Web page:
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At The Age Of 26, Taraji P. Henson Ran Off To Hollywood With $700 And A Baby, Here's How She Made It

Taraji P. Henson is a force to be reckoned with. She is a woman who has not allowed setbacks to determine her path

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Taraji P. Henson is a force to be reckoned with.


The Washington, DC native has not allowed setbacks to determine her path and has remained firm in her truth to achieve her highest goals.

She's also like the big sister who’s been there, done that, and who you have no choice but to admire. Her path wasn't a traditional route, with her being denied entrance into a performing arts school when she was just 14-years-old. Years later, she pursued Electrical Engineering at North Carolina A&T, but after failing a prerequisite, she decided to pursue her dreams of being an actress, and transferred to Howard University to study Theater and Fine Arts.

An unplanned pregnancy during her junior year could have derailed her goals much further, but Taraji did not let motherhood become an obstacle. She still managed to perform in the school's plays, graduated college, and at the age of 26, she packed up her son and ran off to LA with $700 in her purse.  Five years later, she'd see her big break in the John Singleton-directed film, Baby Boy. 

Over the next decade, we'd see her in films such as Hustle and Flow, Think Like A Man, No Good Deed, Smokin' Aces and The Curious Case Of Benjamin Button, as well as the Fox series Person of Interest.

And then came Empire!

Four months before the show made its debut, she revealed to Ebony Magazine:

“I’m still treated like I’m on the D-list. I’m still being considered with actresses who haven’t done half the stuff I’ve achieved. When people tell me no, I get hyped. Because when I prove that I can and will, I love watching people eat crow."

And here we are two years later!  The inspiring mom is in the prime of her career with numerous magazine covers, an Emmy nod under her belt, the lead in a box office hit Hidden Figures, and a Golden Globe Award.

They told me 'If you don't hit by 25, you'll never make it.' I will be 46 this year, I am just touching the surface. I am just getting started.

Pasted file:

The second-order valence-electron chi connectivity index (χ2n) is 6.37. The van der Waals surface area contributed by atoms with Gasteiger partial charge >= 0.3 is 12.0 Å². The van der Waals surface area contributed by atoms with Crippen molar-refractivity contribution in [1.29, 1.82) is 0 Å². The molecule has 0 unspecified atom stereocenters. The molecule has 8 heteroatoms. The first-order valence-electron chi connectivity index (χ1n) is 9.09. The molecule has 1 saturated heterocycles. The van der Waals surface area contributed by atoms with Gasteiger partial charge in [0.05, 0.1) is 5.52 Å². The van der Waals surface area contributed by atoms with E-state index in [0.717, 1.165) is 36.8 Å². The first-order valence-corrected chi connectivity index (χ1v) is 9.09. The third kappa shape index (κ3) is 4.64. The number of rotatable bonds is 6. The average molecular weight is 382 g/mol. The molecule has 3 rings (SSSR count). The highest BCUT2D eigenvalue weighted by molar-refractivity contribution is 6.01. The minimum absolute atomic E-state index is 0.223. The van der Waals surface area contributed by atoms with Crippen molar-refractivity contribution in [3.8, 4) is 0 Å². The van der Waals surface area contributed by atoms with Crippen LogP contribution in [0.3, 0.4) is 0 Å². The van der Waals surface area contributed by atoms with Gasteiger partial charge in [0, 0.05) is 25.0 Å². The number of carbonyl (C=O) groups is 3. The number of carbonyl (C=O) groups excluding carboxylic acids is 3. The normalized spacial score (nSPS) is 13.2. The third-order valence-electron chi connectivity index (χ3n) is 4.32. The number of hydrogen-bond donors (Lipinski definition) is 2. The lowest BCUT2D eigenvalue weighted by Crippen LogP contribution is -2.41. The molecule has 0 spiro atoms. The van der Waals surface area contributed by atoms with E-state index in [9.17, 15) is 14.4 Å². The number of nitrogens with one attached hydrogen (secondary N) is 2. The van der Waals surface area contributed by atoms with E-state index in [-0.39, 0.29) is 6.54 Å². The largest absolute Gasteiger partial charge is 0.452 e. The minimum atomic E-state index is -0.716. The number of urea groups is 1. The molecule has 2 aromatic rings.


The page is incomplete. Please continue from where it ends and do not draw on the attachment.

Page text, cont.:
She is a story of persistence and faith. Most importantly, she is a lesson to us all who are complaining and wallowing that if you earnestly work at your passion, the chips will fall. Simply trust the journey.

Here are five empowering life lessons that young women can employ courtesy of big sister Taraji via an interview with Glamour Magazine:

1) You are the sum of your work and effort, not other people’s opinions.

"We went to Paris and screened the pilot [of Empire] for a thousand people. Lee Daniels [the series’ co-creator] brought me onstage. The audience stood up on their feet and clapped. I cried because, for so long in Hollywood, I’ve been told that black women don’t do well overseas, that they can’t open a film overseas. That moment for me was the best moment of my life. That’s better than any trophy, any award, any nomination. You know how they say music can heal the world? I feel that way about art in general."

2) Trust your journey, avoid looking in the rearview.

"I don’t think about other people. They are not walking in my shoes. They are not paying my bills. What makes me happy is when I do what I like to do, for me."

3) Your obstacles are only as big as the power you give them.

"When I got pregnant in college, people said, 'This is it for her.' But I did not stop. I never missed a class. I was in the school musical when I was six months pregnant—we just made the character pregnant. When I graduated, I carried my son across the stage. I wanted to be an actress; I moved out to L.A. with him. People were like, “Are you crazy, moving to California with your son?” My father was like, 'Leave him home.' I said, 'I can’t leave my son at home.'  [And eventually] my father said, 'That’s your baby. That’s your blessing. He’s going to be your strength.' And you know what? He was. I didn’t have time to go to the club to "network.” That’s B.S. No business deals go down at the club. So I didn’t get caught up in that. I had a mission. I had to make my dream come true. If I didn’t, what was I proving to my son?"

4) Avoid Situationships! Develop Relationships with partners who are willing to grow with you

"I’m a mother first. I’m not trying to bring this guy and this guy around. I’m raising my son, and he’s gonna respect women, and that starts with me. [Dating] in the spotlight—I have to consider my son. I don’t want to make it uncomfortable for him when he goes to school with his peers. And I have to answer to my mom too.

[Tweet "I know exactly who I am and exactly what I want. And I don’t want a fan."]

I’m not twenty-something. I’m not trying to find myself—I know exactly who I am and exactly what I want. And I don’t want a fan. I want a man who understands me, who challenges me, who calls me on my sh-t instead of letting me get away with it because I’m supposed to be a star. I want a best friend."

5) Fear is a Jedi mind trick that can cripple you if you aren't careful

"Fear will cripple you, fear will kill you, fear will make you believe you’re not worthy. After 17 years in prison, Cookie feels there is nothing to fear. She made it out alive. In her mind that’s how strong she is. We all have that strength inside us. We just have to choose it."

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